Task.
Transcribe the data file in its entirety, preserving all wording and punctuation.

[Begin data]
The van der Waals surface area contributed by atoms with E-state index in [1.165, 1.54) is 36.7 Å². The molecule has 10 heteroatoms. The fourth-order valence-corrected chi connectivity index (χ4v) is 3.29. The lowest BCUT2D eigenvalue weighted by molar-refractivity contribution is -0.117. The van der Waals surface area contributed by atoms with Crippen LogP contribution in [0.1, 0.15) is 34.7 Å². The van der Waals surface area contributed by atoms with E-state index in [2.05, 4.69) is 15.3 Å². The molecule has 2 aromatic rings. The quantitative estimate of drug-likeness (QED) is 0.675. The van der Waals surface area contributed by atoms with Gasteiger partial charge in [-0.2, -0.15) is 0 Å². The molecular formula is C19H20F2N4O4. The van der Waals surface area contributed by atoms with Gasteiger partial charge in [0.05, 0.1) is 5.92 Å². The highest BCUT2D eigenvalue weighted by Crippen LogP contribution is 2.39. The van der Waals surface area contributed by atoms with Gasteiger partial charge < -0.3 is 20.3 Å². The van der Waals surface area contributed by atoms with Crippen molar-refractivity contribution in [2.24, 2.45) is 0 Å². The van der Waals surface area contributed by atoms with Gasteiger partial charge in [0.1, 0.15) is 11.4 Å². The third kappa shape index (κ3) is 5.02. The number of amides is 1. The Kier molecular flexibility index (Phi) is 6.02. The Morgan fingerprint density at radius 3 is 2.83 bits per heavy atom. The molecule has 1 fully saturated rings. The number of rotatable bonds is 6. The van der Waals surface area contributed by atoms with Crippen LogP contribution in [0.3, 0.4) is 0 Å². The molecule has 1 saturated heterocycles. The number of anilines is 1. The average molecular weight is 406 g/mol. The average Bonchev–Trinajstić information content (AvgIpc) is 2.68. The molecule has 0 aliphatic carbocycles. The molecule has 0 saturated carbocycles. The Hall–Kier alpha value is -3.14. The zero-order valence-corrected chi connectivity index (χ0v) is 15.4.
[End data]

The van der Waals surface area contributed by atoms with E-state index in [1.165, 1.54) is 36.7 Å². The molecule has 10 heteroatoms. The fourth-order valence-corrected chi connectivity index (χ4v) is 3.29. The lowest BCUT2D eigenvalue weighted by molar-refractivity contribution is -0.117. The van der Waals surface area contributed by atoms with Crippen LogP contribution in [0.1, 0.15) is 34.7 Å². The van der Waals surface area contributed by atoms with E-state index in [2.05, 4.69) is 15.3 Å². The molecule has 2 aromatic rings. The quantitative estimate of drug-likeness (QED) is 0.675. The van der Waals surface area contributed by atoms with Gasteiger partial charge in [-0.2, -0.15) is 0 Å². The molecular formula is C19H20F2N4O4. The van der Waals surface area contributed by atoms with Gasteiger partial charge in [0.05, 0.1) is 5.92 Å². The highest BCUT2D eigenvalue weighted by Crippen LogP contribution is 2.39. The van der Waals surface area contributed by atoms with Gasteiger partial charge < -0.3 is 20.3 Å². The van der Waals surface area contributed by atoms with Crippen molar-refractivity contribution in [2.24, 2.45) is 0 Å². The van der Waals surface area contributed by atoms with Gasteiger partial charge in [0.1, 0.15) is 11.4 Å². The third kappa shape index (κ3) is 5.02. The number of amides is 1. The Kier molecular flexibility index (Phi) is 6.02. The Morgan fingerprint density at radius 3 is 2.83 bits per heavy atom. The molecule has 1 fully saturated rings. The number of rotatable bonds is 6. The van der Waals surface area contributed by atoms with Crippen LogP contribution in [0.3, 0.4) is 0 Å². The molecule has 1 saturated heterocycles. The number of anilines is 1. The average molecular weight is 406 g/mol. The average Bonchev–Trinajstić information content (AvgIpc) is 2.68. The molecule has 0 aliphatic carbocycles. The molecule has 0 saturated carbocycles. The Hall–Kier alpha value is -3.14. The zero-order valence-corrected chi connectivity index (χ0v) is 15.4.